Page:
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Would you eat synthetic meat?

The picture on the left shows the lab-grown meat. On the right, they compare regular meat with Post's creation to show that it is hard to tell the difference between the two.

The picture on the left shows the lab-grown meat. On the right, they compare regular meat with Post's creation to show that it is hard to tell the difference between the two.

Tuesday, July 30, 2013, 1:38 PM -

You may have had the displeasure of eating some scary food in your life, but few items can compare to the 'Frankenburger'. 

What is it, you ask? The Frankenburger was created by Dutch scientists and is the world's first lab-grown hamburger. Essentially, scientists have found a way to develop meat using animal stem cells and plan to hold a public tasting event on August 5, 2013, in London, England, for people to try the synthetic meat. 

Mark Post, a physiology professor at the University of Utrecht and Harvard, is the scientist working on the scientific delicacy. Post has worked on the project for two years and is optimistic the product will one day be massed produced. Some upside to the idea is that the lab-meat would not only have the benefit of avoiding animal slaughter, but it would also cut down on greenhouse gas emissions. This could become a cheaper alternative to regular meat in the future. 

So how is it made? The process involves taking muscle stem cells from a cow and multiplying them. This creates muscle cells that grow fibers which eventually become edible muscle tissue. Post discussed his creation in a TED Talk:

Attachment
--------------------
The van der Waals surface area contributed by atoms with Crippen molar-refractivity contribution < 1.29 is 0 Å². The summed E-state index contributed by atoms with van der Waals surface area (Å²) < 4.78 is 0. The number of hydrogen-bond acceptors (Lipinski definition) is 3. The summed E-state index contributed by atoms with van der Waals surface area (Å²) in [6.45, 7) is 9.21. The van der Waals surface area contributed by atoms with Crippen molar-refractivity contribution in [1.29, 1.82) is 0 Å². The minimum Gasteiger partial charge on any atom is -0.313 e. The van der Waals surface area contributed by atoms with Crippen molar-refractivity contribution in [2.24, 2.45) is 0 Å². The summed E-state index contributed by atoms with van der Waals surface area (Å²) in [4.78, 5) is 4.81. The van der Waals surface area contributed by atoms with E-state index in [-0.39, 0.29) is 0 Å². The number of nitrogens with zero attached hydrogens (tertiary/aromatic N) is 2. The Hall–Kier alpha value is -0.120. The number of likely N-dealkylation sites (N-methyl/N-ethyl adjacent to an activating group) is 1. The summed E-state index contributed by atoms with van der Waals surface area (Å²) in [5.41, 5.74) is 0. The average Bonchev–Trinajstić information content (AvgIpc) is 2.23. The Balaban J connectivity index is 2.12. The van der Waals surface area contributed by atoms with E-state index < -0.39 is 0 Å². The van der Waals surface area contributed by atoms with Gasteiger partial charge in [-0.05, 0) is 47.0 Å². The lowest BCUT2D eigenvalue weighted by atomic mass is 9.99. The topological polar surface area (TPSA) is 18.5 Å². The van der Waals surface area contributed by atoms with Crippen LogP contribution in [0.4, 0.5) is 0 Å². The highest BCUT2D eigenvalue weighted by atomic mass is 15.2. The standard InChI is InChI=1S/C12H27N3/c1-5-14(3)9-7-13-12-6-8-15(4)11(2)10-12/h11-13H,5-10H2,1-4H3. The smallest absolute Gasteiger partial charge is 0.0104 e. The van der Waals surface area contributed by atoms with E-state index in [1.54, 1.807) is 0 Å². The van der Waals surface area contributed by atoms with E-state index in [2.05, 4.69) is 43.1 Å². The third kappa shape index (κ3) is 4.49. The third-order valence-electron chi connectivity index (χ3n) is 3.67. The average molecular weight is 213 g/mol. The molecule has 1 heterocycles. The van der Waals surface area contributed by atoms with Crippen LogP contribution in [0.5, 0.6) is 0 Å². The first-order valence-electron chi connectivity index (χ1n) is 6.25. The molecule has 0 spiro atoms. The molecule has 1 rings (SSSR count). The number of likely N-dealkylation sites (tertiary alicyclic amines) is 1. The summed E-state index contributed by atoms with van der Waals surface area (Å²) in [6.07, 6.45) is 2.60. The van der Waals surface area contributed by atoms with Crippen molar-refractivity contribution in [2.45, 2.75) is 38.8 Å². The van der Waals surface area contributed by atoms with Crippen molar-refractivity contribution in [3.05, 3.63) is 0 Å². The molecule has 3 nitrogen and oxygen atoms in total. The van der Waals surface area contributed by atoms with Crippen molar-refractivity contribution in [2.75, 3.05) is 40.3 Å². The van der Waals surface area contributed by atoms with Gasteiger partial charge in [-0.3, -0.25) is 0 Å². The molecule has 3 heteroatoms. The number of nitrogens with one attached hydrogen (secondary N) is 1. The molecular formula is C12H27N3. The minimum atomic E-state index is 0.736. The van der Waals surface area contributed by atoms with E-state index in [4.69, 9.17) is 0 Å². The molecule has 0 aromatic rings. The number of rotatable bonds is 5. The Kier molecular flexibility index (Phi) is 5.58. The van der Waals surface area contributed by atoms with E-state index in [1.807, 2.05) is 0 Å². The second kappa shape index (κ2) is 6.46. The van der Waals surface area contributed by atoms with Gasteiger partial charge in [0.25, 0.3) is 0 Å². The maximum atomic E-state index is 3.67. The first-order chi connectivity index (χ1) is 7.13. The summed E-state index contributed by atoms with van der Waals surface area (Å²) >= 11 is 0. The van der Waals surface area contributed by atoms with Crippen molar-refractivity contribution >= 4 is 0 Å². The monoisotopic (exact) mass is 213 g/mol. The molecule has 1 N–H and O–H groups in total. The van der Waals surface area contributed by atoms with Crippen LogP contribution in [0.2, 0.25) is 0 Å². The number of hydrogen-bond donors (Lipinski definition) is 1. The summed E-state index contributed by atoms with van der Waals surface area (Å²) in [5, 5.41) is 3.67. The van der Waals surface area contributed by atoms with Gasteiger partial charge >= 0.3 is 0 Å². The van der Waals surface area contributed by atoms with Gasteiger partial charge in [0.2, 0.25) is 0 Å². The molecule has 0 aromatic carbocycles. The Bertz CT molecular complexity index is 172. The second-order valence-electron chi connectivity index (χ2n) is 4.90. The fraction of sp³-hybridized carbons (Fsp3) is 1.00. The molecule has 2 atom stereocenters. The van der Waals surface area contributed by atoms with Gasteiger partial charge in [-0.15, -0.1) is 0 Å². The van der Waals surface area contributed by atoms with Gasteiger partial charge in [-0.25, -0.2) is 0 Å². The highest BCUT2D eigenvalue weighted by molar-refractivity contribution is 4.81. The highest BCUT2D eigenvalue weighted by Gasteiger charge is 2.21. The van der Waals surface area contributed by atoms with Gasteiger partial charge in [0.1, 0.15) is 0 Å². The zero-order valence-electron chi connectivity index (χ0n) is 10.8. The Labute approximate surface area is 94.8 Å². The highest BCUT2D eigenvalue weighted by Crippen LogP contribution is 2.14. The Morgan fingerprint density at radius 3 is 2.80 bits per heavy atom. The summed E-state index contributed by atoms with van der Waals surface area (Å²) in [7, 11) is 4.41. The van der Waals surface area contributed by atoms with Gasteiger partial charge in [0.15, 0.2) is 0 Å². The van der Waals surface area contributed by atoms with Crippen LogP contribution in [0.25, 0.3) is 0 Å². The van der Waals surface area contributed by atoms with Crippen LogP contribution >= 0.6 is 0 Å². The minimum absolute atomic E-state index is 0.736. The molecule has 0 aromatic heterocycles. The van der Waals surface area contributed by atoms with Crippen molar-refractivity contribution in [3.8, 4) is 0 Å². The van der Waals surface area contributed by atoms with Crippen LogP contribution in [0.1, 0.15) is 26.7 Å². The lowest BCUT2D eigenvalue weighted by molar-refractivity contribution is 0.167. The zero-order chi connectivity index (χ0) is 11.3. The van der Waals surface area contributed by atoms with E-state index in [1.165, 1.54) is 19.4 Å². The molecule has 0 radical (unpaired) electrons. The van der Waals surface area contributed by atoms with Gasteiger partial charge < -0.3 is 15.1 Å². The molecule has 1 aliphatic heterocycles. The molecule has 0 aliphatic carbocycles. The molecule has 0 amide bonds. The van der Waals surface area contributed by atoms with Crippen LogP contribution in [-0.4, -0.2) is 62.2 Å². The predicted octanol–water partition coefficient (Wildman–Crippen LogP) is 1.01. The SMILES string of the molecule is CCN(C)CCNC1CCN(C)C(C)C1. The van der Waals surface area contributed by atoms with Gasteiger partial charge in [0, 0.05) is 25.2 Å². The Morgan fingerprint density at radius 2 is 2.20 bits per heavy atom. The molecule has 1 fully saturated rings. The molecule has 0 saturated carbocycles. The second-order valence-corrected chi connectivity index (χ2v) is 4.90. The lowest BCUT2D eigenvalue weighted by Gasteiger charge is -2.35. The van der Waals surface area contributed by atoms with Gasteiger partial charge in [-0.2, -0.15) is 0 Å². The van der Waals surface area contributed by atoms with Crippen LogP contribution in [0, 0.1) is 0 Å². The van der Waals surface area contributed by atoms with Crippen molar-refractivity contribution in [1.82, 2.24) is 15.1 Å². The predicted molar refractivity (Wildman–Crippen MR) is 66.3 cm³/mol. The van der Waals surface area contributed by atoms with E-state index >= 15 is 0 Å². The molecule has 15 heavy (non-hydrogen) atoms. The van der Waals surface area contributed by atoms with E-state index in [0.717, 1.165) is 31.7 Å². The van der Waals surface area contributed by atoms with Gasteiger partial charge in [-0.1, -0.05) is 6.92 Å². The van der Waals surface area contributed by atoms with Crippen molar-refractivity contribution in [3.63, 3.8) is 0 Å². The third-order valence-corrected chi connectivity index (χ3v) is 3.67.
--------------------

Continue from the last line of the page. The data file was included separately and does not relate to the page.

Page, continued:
This creation could also be useful for the food industry, but don’t expect to see synthetic meat products in stores anytime soon. It will costs over $340,000 to make the meat being sampled in London. On top of that, it took between seven to eight months to produce. Post wants to make it clear that this is not yet a product, only a concept showing that lab-meat is possible and that scientist have all the variables to one day make this more efficiently. If this is done, Post believes that this idea could be a marketable product in years to come.

This could also change the way vegetarians view meat. Because this method does not involve harming animals, it could mean that some vegetarians may decide to test out the product. 

But others are not so keen on the idea of test tube meat. The biggest concerns are the taste and the texture. Beet juice is currently being used to colour the meat to give it the same look as regular meat. Post also reassures people that the texture is almost the identical to the real thing. As seen in the picture above, it is hard to tell the difference between the two beef patties. But this does not mean that the meat is exactly the same (or not yet at least). Post hopes to continue to gather money and resources to improve the quality of synthetic meat. 

Mark Post discusses, “It doesn't sound entirely appealing (to eat) but from both a human welfare point of view and an animal welfare point of view, this is such a good step in the right direction that I would absolutely try it.” 

Regardless of if science is able to do this, it all falls back on the consumer. People would need to accept this process of creating meat in order for it to be seen as a feasible solution. So would you try this if it one day became available in stores? Answer our poll below and let us know your opinion of the idea in the comment section.

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